What do we want our elected representation to look like?
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I once had a judge tell me something valuable: not to confuse her kindness for weakness.
The context was a decision she made that I thought was her being too soft on my courtroom opponent.
She humbled me, explaining her deliberate decision-making was beyond my understanding.
While I saw her actions as “being soft,” she saw them as making sure her final judgment — which was ultimately in my favor — left no room for appeal.
What I know now but didn’t understand then was that strength and wisdom come in all forms, and extending kindness isn’t weak — instead, it’s a deeper form of strength.
As a professional attorney, I am frequently faced with opposing counsel who need to beat their chest or throw in the occasional cheap dig to win an argument.
They rely on quips over content, loudness over substance, austerity over amenability.
Sadly, it’s not just my profession that displays a lack of civility— it’s also become widespread in the general public and amongst our elected leaders.
The news and social media are full of our politicians criticizing not only those in the opposite political party, but also those that don’t agree with every opinion of theirs within their own party.
Don’t get me wrong; as a conservative, I don’t agree with most of the policies of the left.
But identity politics has ravaged its way through our politics and permeated its way into our general society, and it’s tearing us all apart.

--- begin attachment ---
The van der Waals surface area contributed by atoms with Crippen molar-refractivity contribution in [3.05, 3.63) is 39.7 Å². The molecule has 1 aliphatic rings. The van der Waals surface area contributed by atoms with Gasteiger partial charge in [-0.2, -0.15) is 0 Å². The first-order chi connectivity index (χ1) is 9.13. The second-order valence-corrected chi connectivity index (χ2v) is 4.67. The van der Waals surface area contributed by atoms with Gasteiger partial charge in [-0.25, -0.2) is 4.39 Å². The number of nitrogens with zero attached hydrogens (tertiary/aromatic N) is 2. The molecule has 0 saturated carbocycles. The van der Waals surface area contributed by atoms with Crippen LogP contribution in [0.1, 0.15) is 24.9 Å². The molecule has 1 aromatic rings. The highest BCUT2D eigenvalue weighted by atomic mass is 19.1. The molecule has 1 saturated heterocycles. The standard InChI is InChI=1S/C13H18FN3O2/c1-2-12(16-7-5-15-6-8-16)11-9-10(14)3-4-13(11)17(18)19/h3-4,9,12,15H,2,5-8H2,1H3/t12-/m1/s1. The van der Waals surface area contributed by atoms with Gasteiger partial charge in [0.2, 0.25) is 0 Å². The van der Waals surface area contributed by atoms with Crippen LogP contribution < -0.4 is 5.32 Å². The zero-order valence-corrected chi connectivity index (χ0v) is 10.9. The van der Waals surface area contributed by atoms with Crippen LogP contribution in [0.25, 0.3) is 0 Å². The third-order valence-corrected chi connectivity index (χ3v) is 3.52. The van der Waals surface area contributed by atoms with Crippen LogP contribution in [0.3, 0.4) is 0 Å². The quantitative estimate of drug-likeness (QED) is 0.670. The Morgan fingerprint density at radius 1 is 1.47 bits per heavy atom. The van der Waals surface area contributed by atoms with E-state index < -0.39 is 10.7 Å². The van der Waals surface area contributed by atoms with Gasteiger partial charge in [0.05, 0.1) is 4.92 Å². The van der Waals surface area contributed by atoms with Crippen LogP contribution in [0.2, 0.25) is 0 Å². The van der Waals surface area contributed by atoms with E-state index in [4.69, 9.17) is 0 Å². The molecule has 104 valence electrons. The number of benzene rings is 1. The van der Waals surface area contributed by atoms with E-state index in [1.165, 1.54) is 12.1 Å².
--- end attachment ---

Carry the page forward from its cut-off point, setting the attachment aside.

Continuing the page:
Somewhere along the way, we’ve lost the ability to respectfully disagree with policy without personally attacking the human that is inside each of us.
As citizens, we look to leaders to be examples for us and to guide us. Whether it’s leaders in our churches, in our family units, at work or in politics, we yearn to look up to something positive, strong and enlightening.
At our core, I believe we want to be good-hearted, we want to learn and we want to flourish.
Some of the greatest things about our country include our diversity, our freedom to express disagreement and our ability to elect leaders we feel will best represent us.
So, what do we want that representation to look like?
At a Palm Coast City Council meeting this last month, a topic of conversation was the commitment of our candidates to act with civility and integrity while campaigning.
As campaign season is ratcheting up, this topic is more relevant than ever.
As a candidate, I have agreed to sign the Statement of Ethical Campaign Practices (found here: https://www.flaglerelections.com/Portals/Flagler/2022-Candidate-Ethical-Statement.pdf), and I’ve posted it on my social media so that the citizens of Palm Coast can hold me accountable.
After all, it is only the citizens and oneself that politicians should be accountable to.
As I navigate my way through the political arena, I am reminded of the words of Supreme Court Justice Ruth Bader Ginsberg about the late — and great — Justice Antonin Scalia: “'We are different, we are one,' different in our interpretation of written texts, one in our reverence for the Constitution and the institution we serve.”
I may not agree with a political opponent or a fellow citizen, and in that way, we can remain different.
But we are the same in that we are citizens, mothers, fathers, brothers, sisters, sons or daughters. We have thoughts, feelings, desires and heartaches.
So, as you observe my respect and consideration for an opinion or position of the “other side,” please, I beg you — don’t confuse my kindness for weakness.
Theresa Carli Pontieri,
Editor's note: Pontieri is running for the District 2 Palm Coast City Council seat.